An internal brawl within the Australian Labor Party has reared its head before the party’s national conference, with lawyers for the Health Workers Union threatening to derail the event.

Lawyers from Phi Finney McDonald wrote to Labor’s national executive on Sunday alleging the union was being denied its right as “paid-up affiliate” for the convention.

Decisions at the event are voted on by delegates, with unions and branches allocated numbers of votes at the convention based on their size.

But in the fallout of the Adem Somyurek scandal and coronavirus shutdowns it was decided to Labor’s next national convention, to be held online, should using the same mix up as in 2018.

A frustrated HWU has demanded a greater number of delegates as its numbers have grown during the course of the pandemic.

The issue has also been partially linked to the dramatic intervention by the national executive into the Victorian branch triggered by the Somyurek saga.

In the legal letter, the lawyers state that the union was assured they would be awarded delegates based on ballots from 2020.

They then claim they were only informed of the decision to use 2018 figures on February 15 this year.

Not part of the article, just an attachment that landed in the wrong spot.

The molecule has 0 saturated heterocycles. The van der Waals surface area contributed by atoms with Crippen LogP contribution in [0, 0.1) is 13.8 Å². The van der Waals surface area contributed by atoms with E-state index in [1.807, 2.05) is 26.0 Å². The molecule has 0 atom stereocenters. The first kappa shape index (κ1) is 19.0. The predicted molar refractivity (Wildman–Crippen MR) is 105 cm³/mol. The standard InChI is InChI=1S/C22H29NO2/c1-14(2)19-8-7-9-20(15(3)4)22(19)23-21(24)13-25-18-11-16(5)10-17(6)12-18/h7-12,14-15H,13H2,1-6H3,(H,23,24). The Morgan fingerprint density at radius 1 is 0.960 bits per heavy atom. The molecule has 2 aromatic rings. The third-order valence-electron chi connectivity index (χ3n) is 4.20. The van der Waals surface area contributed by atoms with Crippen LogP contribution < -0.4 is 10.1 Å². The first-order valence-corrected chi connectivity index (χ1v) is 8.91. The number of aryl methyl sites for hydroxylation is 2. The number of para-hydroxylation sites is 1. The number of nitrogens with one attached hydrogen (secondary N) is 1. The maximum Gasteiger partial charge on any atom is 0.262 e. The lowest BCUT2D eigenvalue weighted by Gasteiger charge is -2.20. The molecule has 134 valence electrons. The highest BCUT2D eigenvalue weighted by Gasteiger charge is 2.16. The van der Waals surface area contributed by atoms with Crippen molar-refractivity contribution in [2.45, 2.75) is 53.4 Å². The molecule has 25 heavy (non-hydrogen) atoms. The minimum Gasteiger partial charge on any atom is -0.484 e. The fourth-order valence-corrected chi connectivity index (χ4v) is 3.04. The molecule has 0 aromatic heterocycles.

“We advise we have instructions from our client to commence legal action against the ALP if

it refuses to facilitate proper representation at the 2021 National Conference,” the letter reads.

“The National Executive decision to ignore the validly cast 2020 Union Ballots and instead

choose to rely upon the 2018 Delegates List to determine union delegates to the 2021

National Conference is invalid and beyond power.”

The right-aligned HWU last year called for then Health Minister Jenny Mikakos to be sacked  and the union has a rocky relationship with the Andrews Government.

The move comes as former Labor minister Marlene Kairouz gears up for a bruising Supreme Court battle to stop internal party processes which could see her expelled from the party.

Ms Kairouz was asked to front Labor’s internal disputes panel following the national intervention, which her legal team are expected to argue was invalid.